Posts Tagged 'federal policy'

Ch. 15: An unexpected opportunity, and an impasse: NSDC I

op·por·tu·ni·ty noun
 /ˌäpərˈt(y)o͞onədē/
a set of circumstances that makes it possible to do something
a chance for employment or promotion

im·passe noun
/ˈimˌpas,imˈpas/
a situation in which no progress is possible, especially because of disagreement; a deadlock.

By the summer of 1978 I had been teaching for 10 years. 

I had helped found and implement a successful alternative high school (ALPHA) at which I had worked for 6 years.

I had earned two graduate degrees.

I had failed to get jobs I had sought and turned down one that I sensed would not be right for me.

And I felt the emotional fatigue of working with at-risk students whose academic, family, mental health, and addiction problems often felt overwhelming.

So I was ready for something different with new challenges and problems to be solved.

Such an opportunity came from an unexpected source.

In the late 1970s, during the administration of Jimmy Carter, education saw important advances. Teacher unions were influential in Washington, the Department of Education had recently been created, and federal teacher center legislation was passed which in 1978 awarded competitive 3-year grants to about 30 school systems or consortiums of systems.

My district was part of one such consortium that included seven school systems in Northwest Wayne County near Detroit.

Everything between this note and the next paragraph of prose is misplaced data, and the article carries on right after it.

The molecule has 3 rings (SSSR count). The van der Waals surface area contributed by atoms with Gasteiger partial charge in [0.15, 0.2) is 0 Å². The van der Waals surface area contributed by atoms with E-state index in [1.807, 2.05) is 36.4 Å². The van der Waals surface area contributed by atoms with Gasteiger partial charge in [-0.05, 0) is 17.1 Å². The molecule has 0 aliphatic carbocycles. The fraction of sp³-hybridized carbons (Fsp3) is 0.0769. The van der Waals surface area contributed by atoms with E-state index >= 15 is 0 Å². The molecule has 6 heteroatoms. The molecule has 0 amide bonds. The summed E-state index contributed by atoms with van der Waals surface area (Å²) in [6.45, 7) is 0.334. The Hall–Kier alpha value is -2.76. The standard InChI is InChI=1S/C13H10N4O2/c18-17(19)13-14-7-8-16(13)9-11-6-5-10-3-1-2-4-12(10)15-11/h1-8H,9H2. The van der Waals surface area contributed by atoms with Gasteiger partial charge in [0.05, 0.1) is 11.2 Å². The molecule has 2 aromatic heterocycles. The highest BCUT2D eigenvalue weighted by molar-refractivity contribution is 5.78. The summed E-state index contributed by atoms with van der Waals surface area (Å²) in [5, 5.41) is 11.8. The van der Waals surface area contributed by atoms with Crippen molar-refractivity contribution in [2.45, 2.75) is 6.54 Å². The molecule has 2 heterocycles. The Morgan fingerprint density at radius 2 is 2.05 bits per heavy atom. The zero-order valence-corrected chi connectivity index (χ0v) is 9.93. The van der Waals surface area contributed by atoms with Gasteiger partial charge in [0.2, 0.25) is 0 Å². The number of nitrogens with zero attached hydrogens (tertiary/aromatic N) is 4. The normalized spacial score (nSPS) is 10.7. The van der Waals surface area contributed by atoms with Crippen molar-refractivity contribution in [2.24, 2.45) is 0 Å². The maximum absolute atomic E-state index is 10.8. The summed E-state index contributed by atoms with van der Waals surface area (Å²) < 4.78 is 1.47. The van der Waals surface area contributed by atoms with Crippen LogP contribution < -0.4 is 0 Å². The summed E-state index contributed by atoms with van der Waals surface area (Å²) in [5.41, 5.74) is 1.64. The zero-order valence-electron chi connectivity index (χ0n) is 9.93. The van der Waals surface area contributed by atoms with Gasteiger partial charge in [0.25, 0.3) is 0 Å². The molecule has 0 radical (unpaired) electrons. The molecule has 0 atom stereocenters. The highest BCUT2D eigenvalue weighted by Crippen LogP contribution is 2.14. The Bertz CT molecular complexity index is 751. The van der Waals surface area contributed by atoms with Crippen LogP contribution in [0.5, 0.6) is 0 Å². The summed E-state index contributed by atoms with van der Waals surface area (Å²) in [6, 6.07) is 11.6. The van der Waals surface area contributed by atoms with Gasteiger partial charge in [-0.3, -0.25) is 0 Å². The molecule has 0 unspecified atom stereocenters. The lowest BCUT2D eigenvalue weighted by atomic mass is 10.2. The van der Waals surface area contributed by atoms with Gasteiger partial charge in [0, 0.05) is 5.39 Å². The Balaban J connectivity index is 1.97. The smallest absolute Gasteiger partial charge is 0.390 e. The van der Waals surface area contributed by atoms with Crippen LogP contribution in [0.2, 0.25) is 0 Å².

A central feature of that legislation was the view that teachers should have a larger say in their own professional development.

To that end, the legislation required that the teacher centers be governed by policy board with a majority of teachers. (In 1979 the consortium also began receiving state funds with similar requirements.)

Because of my professional development work as a teacher leader in an innovative alternative high school and in leading workshops on teacher stress and burnout, I was encouraged to apply for the center’s executive director position.

I was selected, and in late September 1978 I went from my high school classroom to a 3-day meeting in Washington, DC for teacher center directors and board members, plus dozens of representatives of the federal government and of national and state organizations who had a variety of supportive roles. 

I quickly realized that the world of high school teachers and that of Washington, DC policymakers could not have been more different.

On Friday I was thinking about my lesson plans for the following week. On Saturday, in Washington, I heard speeches filled with terms and acronyms I didn’t understand about the specifics of the legislation whose requirements seemed baffling.

And that is how I became the teacher leader of the Northwest Staff Development Center (NSDC) which served about 4,000 teachers and administrators. It was called “Northwest” because of the location in Wayne County of the seven consortium districts, and “staff” development center rather than teacher center because one of the first decisions the policy board made was that it should serve administrators as well as teachers. 

(I later would think of it as NSDC I because a few years later I would be employed by the National Staff Development Council, NSDC II.)

The policy board selected an elementary teacher as an assistant director, and we immediately began translating the abstract language of proposal writers intended to please proposal readers into concrete programs that would begin within weeks. 

The center offered a variety of short and long-term workshops both during and after the school day. Mostly they were based on subjects identified through “needs assessments” in the seven districts.